Haddonstone cast stone is a unique form of cast limestone with a surface texture similar to Portland stone. In a number of important ways Haddonstone cast stone is markedly superior, one of its greatest advantages being price, which, piece for piece, is normally significantly less than that of quarried stone or natural stone.
Complementing the surface finish of our renowned dry-cast product is TecStone, a denser material with a smoother finish to meet demanding design and performance criteria. Haddonstone has identified the exacting requirements of its customers, both private and professional, and an ongoing research and development programme ensures that the highest standards are maintained. The illustrations, technical information and data contained on this website, to Haddonstone's best knowledge, were correct at the time publication. The right to change specifications at any time, without notice, is reserved as part of a policy of continuous development and improvement.
Haddonstone is a founder member of the United Kingdom Cast Stone Association (UKCSA). The United Kingdom Cast Stone Association defines strict levels of cast stone technical performance, which are set out in the UKCSA Technical Manual, with which all UKCSA members comply. Haddonstone's minimum cast stone cube compressive strength at 28 days is greater than 35MPa, whilst TecStone's is greater than 45 MPa ~ both cast stone materials therefore exceed the requirements of the UKCSA specification and comply with the requirements of BS1217: 1997, BS5642: 1983 and BS EN 13198: 2003. In addition, TecStone exceeds the requirements of ASTM C1364 Standard Specification for Architectural Cast Stone in the USA today. Furthermore, as part of Haddonstone's Quality Assurance procedures, the cast stone materials are regularly tested both in the company's own laboratory and by a recognised independent laboratory. Thus, customers may have every confidence that the quality and durability of both Haddonstone and TecStone materials will meet their needs, whether in the UK, USA or worldwide.
With careful handling, the Haddonstone cast stone material itself needs no special maintenance as long as it is not exposed to extreme conditions. For example, it is recommended that in very hot weather a planted cast stone garden ornament should be watered only in the early morning or cool evening. Likewise, in freezing conditions, cast stone fountain bowls should be emptied. The cast stonework is less susceptible to the detrimental effects of weathering, which can damage the laminated structure of quarried stone or natural stone, and can be aesthetically more pleasing as it often matures and develops character much earlier. Like quarried stone or natural stone, Haddonstone can exhibit slight shade variations from piece to piece, reflecting the colour of the natural materials used in the cast stone production process. Customers should also be aware that natural dyes in composts containing coconut husk, coir and peat can produce a brown staining which is very difficult to remove.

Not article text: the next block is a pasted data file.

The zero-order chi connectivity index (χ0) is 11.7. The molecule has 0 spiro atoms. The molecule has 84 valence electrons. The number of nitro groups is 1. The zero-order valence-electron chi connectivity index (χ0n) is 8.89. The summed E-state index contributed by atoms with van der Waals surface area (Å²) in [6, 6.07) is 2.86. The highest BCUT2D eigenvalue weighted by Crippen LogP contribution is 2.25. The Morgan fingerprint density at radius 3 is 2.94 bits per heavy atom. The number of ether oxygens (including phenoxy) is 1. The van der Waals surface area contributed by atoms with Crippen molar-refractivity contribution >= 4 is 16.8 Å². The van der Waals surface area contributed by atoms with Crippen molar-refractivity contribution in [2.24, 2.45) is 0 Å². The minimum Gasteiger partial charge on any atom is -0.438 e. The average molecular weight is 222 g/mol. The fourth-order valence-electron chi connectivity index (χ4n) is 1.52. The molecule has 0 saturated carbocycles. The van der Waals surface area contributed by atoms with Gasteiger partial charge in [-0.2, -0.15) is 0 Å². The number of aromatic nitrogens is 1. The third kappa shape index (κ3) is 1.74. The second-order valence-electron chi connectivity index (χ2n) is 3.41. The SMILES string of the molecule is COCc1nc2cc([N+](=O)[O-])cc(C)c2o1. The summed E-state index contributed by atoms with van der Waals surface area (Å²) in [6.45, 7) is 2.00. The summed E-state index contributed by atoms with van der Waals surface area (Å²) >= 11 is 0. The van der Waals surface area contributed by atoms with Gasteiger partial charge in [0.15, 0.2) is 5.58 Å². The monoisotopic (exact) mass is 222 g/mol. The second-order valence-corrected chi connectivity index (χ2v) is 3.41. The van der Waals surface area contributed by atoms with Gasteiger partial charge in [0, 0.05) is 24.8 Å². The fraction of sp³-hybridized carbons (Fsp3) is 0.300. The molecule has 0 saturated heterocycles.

When cast stone planters are used in interior settings, a liner should be used as planters are made with drainage holes and the material has natural porosity. When interior architectural stonework is used in public areas it is advisable to seal the surface of the stonework with a clear sealer. Efflorescence, also known as lime bloom, may appear as a white deposit on the surface of any product containing cement or limestone. This is temporary and will disappear as a result of normal weathering, or may be removed with a proprietary acid washing agent. Under certain exceptional conditions a hairline fissure may occur in the surface of the product, a characteristic of any material using a cementitious binder. In normal circumstances, this will have no effect on the structural integrity of the piece.
All cast-in fixings and reinforcement used by Haddonstone during the production process are non-ferrous, usually stainless steel.
Artificial stone, or cast stone as it is most commonly called today, has a long and illustrious history that intertwines with the great boom in classically inspired country house building from the eighteenth century onwards. There have been more imitations of stone than of any other natural building material. Artificial stone is referred to by many different names, including: art stone, simulated stone, substitute stone, faux stone, manufactured stone, reconstructed stone, reconstituted stone, composite stone, fabricated stone, patent stone, composition stone, cement fondue, cast stone, even terracotta and concrete. The history of cast stone, artificial stone, art stone, faux stone, manufactured stone, reconstituted stone, composite stone and concrete is detailed in Simon Scott’s book called “Artificial Stone: a successful substitute for natural stone?”